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New York Post Faults UN Agency for Ethnic Cleansing of Albanians

August 24, 1999
Volume 1/ Number 15

Dear Friend and Colleague:

Since launching its "reproductive health" campaign in the Kosovo region, the UNFPA's press office has disguised its "stealth" ethnic cleansing campaign behind a mask of "humanitarianism." PRI's investigations of UNFPA operations in the region reveal that the UNFPA is distributing dangerous "reproductive health" supplies to Kosovar women, including abortion inducing "morning after" pills; crude IUD devices, and manual vacuum aspirators for abortion. The UNFPA has a history of targeting vulnerable women without respect to their human rights, often in collaboration with the "policies" of rogue governments, such as UNFPA's collaboration with China's one-child policy. In light of recent revelations that UNFPA was invited by the Milosevic government to target only ethnic Albanians, as reported in the New York Post, PRI asks the UNFPA to withdraw from Kosovo immediately.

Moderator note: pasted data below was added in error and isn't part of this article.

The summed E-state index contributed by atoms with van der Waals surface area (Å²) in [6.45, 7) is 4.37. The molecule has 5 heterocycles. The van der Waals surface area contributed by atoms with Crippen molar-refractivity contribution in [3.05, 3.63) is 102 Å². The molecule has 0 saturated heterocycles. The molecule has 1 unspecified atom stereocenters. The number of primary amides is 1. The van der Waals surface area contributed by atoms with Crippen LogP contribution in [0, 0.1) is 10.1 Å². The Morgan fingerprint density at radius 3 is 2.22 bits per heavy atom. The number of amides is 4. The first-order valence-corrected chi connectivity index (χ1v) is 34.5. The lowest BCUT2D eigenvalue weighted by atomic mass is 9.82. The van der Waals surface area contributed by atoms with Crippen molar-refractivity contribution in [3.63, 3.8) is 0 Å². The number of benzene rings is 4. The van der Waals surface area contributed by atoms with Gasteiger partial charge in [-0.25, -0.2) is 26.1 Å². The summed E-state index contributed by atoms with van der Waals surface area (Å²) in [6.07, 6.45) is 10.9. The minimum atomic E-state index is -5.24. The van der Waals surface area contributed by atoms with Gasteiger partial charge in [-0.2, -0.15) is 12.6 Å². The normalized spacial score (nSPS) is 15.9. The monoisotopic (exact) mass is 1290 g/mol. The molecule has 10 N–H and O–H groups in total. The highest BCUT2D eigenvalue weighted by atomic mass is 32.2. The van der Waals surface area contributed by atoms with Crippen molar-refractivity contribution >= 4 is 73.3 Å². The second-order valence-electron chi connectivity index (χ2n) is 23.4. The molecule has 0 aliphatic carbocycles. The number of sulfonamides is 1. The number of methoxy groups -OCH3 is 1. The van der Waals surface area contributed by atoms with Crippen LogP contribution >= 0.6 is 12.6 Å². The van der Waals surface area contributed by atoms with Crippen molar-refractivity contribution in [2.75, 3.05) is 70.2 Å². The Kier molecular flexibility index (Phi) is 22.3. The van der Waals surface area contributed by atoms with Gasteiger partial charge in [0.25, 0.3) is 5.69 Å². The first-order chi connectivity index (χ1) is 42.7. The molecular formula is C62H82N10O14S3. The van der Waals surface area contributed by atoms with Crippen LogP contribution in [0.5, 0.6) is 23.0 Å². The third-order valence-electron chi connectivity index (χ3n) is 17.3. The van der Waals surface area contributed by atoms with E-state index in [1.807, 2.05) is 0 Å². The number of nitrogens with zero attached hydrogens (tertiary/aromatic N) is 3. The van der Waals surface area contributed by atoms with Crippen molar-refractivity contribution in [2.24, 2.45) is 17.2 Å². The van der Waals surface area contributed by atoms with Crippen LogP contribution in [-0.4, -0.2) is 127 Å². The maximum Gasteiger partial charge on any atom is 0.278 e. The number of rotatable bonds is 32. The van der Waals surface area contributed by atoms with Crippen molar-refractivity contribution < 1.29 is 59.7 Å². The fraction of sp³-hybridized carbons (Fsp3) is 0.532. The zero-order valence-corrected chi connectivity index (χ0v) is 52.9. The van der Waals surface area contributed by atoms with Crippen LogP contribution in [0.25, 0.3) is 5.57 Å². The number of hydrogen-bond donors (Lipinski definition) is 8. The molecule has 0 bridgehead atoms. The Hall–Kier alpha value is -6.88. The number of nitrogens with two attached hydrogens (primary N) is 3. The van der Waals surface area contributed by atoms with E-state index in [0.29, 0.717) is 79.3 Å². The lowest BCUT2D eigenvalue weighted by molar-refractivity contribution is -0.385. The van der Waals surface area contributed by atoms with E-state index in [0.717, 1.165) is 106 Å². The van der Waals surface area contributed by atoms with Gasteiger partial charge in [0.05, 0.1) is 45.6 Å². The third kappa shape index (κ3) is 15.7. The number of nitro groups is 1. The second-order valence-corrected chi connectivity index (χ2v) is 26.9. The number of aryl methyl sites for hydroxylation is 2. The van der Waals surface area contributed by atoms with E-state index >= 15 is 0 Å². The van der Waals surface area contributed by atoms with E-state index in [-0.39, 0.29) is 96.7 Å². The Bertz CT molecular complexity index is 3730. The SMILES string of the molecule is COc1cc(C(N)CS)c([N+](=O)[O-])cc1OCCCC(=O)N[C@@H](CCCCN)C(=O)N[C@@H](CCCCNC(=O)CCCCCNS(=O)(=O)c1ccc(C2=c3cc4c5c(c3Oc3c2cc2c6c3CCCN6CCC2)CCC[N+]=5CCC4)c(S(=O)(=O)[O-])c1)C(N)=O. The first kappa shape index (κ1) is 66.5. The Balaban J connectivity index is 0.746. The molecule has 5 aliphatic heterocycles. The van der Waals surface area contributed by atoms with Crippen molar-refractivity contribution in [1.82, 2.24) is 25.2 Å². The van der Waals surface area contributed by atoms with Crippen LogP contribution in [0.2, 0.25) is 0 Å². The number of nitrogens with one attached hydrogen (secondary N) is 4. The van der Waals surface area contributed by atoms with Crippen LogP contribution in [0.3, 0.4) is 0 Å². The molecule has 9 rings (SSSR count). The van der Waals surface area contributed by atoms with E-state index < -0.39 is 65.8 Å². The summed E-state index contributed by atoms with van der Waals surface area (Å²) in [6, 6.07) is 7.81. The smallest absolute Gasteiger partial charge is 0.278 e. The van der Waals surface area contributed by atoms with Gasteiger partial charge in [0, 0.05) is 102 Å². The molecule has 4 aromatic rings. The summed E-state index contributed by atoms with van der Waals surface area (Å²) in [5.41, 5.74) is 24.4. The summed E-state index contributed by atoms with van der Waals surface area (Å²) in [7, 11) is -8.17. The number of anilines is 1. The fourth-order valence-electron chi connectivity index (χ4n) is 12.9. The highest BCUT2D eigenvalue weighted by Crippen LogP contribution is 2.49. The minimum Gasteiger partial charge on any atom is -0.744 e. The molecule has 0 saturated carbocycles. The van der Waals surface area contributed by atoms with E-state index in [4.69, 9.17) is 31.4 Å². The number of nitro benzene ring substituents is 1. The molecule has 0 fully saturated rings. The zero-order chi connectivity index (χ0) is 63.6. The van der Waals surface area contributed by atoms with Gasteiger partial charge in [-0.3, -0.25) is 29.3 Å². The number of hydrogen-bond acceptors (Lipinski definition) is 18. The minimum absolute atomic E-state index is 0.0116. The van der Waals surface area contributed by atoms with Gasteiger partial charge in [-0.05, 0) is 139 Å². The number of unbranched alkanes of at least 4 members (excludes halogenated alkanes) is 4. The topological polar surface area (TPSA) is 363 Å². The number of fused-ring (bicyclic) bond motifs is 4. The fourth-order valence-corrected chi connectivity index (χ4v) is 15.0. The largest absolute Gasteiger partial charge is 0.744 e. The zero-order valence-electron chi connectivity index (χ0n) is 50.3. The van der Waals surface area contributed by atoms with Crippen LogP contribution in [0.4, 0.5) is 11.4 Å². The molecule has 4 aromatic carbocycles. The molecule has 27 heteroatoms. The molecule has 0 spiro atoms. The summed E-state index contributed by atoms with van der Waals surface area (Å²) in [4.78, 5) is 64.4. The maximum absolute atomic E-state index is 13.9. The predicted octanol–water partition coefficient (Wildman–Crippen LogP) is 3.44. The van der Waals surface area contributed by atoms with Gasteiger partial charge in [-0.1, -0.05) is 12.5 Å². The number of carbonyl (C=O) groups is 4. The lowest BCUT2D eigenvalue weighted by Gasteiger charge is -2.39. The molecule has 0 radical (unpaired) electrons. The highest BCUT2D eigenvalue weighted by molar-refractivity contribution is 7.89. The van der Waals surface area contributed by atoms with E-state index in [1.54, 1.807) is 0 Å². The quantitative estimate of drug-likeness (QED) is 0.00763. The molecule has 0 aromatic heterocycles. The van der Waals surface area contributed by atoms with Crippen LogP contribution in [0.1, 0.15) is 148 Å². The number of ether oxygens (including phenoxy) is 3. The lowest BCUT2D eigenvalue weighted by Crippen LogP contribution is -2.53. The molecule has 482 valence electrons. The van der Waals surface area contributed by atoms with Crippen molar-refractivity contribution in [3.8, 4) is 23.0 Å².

Steven W. Mosher
President 

New York Post Faults UN Agency for Ethnic Cleansing of Albanians

Kosovars Fear 'White Plague' of UNFPA's 'Reproductive Health' Campaign

NEW YORK —The New York Post has denounced the UN Populations Fund's (UNFPA) "reproductive health" campaign against the Albanians in Kosovo which began at the behest of Yugoslavian President and indicted war criminal Slobodan Milosevic.

"Now that NATO troops have ended ethnic cleansing in Kosovo, there's reason to fear that the United Nations Population Fund will do what the Serbs failed to: pacify the region by reducing the Albanian population. ... UNFPA's activities in Kosovo dovetail ominously with Milosevic's longstanding determination to slash the ethnic-Albanian birth rate...." (New York Post, 22 August 1999. For a complete copy of the column, visit www.nypostonline.com/commentary/1565.htm)

That UNFPA is aggressively promoting population control in Kosovo has been confirmed by PRI researcher Josipa Gasparic, who spent last week in the war-torn province. Reporting from the capital city of Pristina, she writes that the UNFPA's "reproductive health" campaign has so alarmed Kosovars that they are referring to it as a "white plague."

Ms. Gasparic visited UNFPA's Pristina office, where lying in plain sight was a document titled, "How to change the mentality of Kosovar women." The lack of interest or demand among Kosovar women for the contraceptive devices and sterilization techniques that the UNFPA is peddling has been confirmed by two previous PRI reports, which are based on interviews with over six dozen Kosovar refugee women. The UNFPA office also promotes the work of UK abortion provider Marie Stopes.